In the Australian restaurant scene, Tony Bilson has no equal. Often referred to as the ‘Godfather of Gastronomy’, over the past four decades he’s operated some of the most memorable restaurants this country has seen, think Kinselas, Berowra Waters Inn, and Bilsons. Along the way he has not only helped re-define how Australians eat, and dine out, but has mentored some wonderful young talents that have gone on to be incredibly influential in the food industry – Tetsuya Wakuda, Manu Feildel and Guillaume Brahimi to name a few.
As a child of hoteliers in Victoria, Tony grew up with the smells of food around him all the time. He learnt French recipes from his mother’s cooking and further piqued his culinary interests by reading Escoffier. At the same stage, he became enamoured with the Belle Epoque, and so was drawn to the arts. As a young man he immersed himself in Bohemian Melbourne in the 1960s.
Tony bought his first restaurant in 1969, La Pomme d’Or in Melbourne, before relocating to Sydney in the halcyon days of the early 1970s, where he opened Tony’s Bon Gout, which served everyone from Rupert Murdoch to Gough Whitlam, before he and his then partner Gay Bilson, opened the iconic Berowra Waters Inn on the Hawkesbury River with award-winning architect Glenn Murcutt presiding over an amazing transformation of the premises.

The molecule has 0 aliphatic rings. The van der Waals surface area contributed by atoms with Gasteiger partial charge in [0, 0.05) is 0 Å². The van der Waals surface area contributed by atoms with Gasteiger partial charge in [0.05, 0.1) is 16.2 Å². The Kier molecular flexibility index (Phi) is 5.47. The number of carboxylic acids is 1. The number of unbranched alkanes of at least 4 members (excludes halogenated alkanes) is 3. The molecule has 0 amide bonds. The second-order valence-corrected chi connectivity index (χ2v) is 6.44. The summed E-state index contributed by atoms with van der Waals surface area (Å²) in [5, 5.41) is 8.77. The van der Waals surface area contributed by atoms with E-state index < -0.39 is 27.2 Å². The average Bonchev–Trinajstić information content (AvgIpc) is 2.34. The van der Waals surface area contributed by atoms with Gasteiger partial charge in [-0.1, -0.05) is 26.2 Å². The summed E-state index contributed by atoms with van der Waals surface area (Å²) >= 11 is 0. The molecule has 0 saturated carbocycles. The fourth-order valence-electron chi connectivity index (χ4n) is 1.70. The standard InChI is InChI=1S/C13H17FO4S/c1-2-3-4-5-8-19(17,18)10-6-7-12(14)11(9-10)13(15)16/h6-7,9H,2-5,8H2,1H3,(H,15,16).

From there Tony moved back to inner city Sydney where he opened what was to become a legendary venue, Kinselas, right in the heaving heart of Bohemian Sydney at Taylor’s Square. Then followed a series of Sydney city ventures including Bilson’s at Circular Quay, Fine Bouche, Treasury at Sydney’s Inter-Continental Hotel, Ampersand, Canard and Bilson’s Restaurant at the Radisson Plaza.
Special time, special place
Of all his restaurant ventures, it was perhaps Kinselas that most embodied Tony’s artistic spirit.
“Kinselas was fabulous, I really loved it,” Tony tells me when we sit down for a chat on the Selector Impress set.
“I’ve loved all my restaurants in their own way at different times in my life, but Kinselas was special because it was at a very difficult time in Australia, it was when AIDS hit Oxford St and really what we were trying to do I guess, was to act as a pub for the arts community, but also more for the broader community.
“It was very much to do with arts, performing arts and I also think we broadened the audience for arts companies like the Sydney Dance Company, Sydney Theatre Company, as they all performed there. I met a lot of really good international performers there.
“But it wasn’t that old-fashioned nightclub-type scene, it was very much a Melbourne boheme scene, which is where I came from. It was based on the Le Chat Noir in 1890s Paris and it was terrific.”
“Bilson’s was fabulous too at Circular Quay, it was a really ground-breaking restaurant. There were other things, too. I was a consultant for the state government in 1988 and we did all the restaurants under the government value such as the Opera House, the State Library, Art Gallery of New South Wales, Centennial Park – 35 different outlets in total. In all of those places, we changed the whole way food was served to the public. That was a wonderful thing to do.”